Local hero Tewatia is choice of Bhatta & Parsaul
In May 2011, Congress General Secretary Rahul Gandhi sounded the bugle for the Uttar Pradesh election from Bhatta and Parsaul — two adjoining villages in Gautam Budh Nagar that had exploded in a frenzy of protests over alleged forced land acquisition by the Mayawati government.
Riding into the conflict zone on a motorcycle, and squatting on the ground in protest, Mr. Gandhi became the stuff of prime time television with his dramatic accusations against the incumbent regime. The State police had killed and burnt farmers and criminally assaulted the womenfolk, he told jostling camera crews. Thanks to the publicity, U.P. election 2012 got projected as a fight in the main between the Bahujan Samaj Party and the Congress, with the latter widely seen as having wrested the Opposition space from the Samajwadi Party.
And yet with elections just days away, the Jat majority villages in Bhatta and Parsaul in Western U.P. are lukewarm towards the Congress and the Gandhi son. Said a clutch of villagers in Bhatta: “The only good that came from Mr. Rahul's visit was that we could tell our story to the world and the police brutality stopped. But like every other politically motivated politician, Rahul too just exploited us.”
Among other things, Bhatta and Parsaul villagers expected Mr. Gandhi to throw his weight behind the promised Land Acquisition (amendment) Bill. “During the agitation here, Mr. Rahul promised to bring the amended land acquisition bill in Parliament. But when we went to meet him in Delhi, he passed on the blame to the Bharatiya Janata Party, accusing it of blocking the Bill. Why should we vote for him?” asked a member who was among the participants at a ‘havan' organised by the Sarvadal Kisan Sangarsh Samiti (SKSS) to mark the first anniversary of the farmers' protests.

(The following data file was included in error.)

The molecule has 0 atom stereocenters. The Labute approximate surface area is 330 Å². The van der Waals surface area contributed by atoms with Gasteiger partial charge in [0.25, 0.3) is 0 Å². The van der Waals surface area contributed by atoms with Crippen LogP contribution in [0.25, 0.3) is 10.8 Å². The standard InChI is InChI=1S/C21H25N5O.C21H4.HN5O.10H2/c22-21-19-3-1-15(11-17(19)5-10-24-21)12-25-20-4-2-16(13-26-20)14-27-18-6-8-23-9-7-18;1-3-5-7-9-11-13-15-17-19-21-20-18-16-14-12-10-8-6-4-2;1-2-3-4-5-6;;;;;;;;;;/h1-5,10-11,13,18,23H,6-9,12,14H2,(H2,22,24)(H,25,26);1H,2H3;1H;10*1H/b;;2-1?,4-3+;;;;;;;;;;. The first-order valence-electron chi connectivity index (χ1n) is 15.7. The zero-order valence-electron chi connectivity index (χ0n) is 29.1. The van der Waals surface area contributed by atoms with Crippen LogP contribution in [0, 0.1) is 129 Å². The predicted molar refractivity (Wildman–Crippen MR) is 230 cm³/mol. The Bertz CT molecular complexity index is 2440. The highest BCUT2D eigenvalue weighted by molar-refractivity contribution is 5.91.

There is simmering anger in the village against the continuing incarceration of Manveer Singh Tewatia, local hero and leader of the protests who was charged with violence and locked up in the Dasna jail. “He is the real hero here. He stood by us when the police rained lathis and bullets on us. His family is suffering, his own life stands ruined, but unlike the political turncoats and opportunists, he refused to be bought over,”
The turn of events is unlikely to please the Congress which had hoped to use the Bhatta-Parsaul campaign as a springboard to launch itself into the election campaign. Indeed, Mr. Gandhi's visit to the two villages and his support to the agitating farmers in Tappal near Aligarh were all seen as the beginning of the party's war against Ms. Mayawati. Today, there is little visible support for the Congress, and almost no enthusiasm for Thakur Devendar Singh, the party's candidate from the Jewar Assembly constituency into which Bhatta and Parsaul fall.
On the other hand, the BSP, though deeply unpopular with the peasant castes, has managed to retain the support of the Dalit Jatavs estimated at about 10 per cent of the electorate. A large section of the Jat population in both villages is hoping that Mr. Tewatia will be given a ticket to contest. There is speculation that the Janata Dal United might field him as its candidate from Jewar. Curiously, farmers here are largely supportive of the Ajit Singh-led Rashtriya Lok Dal which recently joined hands with the Congress. Had the Congress left the seat to the RLD, it might have had better luck here. “For the Jats it is Tewatia first and then other parties and the BSP a complete no-no,” said Parsaul resident Jagdish Malik.
The farmers are also upset with the Bharatiya Kisan Union which is seen to have defected to the side of Ms. Mayawati. Asked who they will vote in the event Mr. Tewatia was not fielded as a candidate, villagers said that depended on which party satisfied them on their key demands: “We want the release of farmers still languishing in prison; the quashing of “false” cases against them; justice for the atrocities done on our women and early passage of the land acquisition law,” said Virpal Singh, a village elder.
Many in fact see elections as a way of getting back at the U.P government. “The scars are still fresh.” said Thakur Rajvir Singh, an SKSS member in Bhatta.
Similar sentiments are echoed in Parsaul. “Rahul betrayed us and the BJP and the SP have been indifferent. Tewatia who stood by us is being tortured and treated like a terrorist in jail,” said Mr. Malik.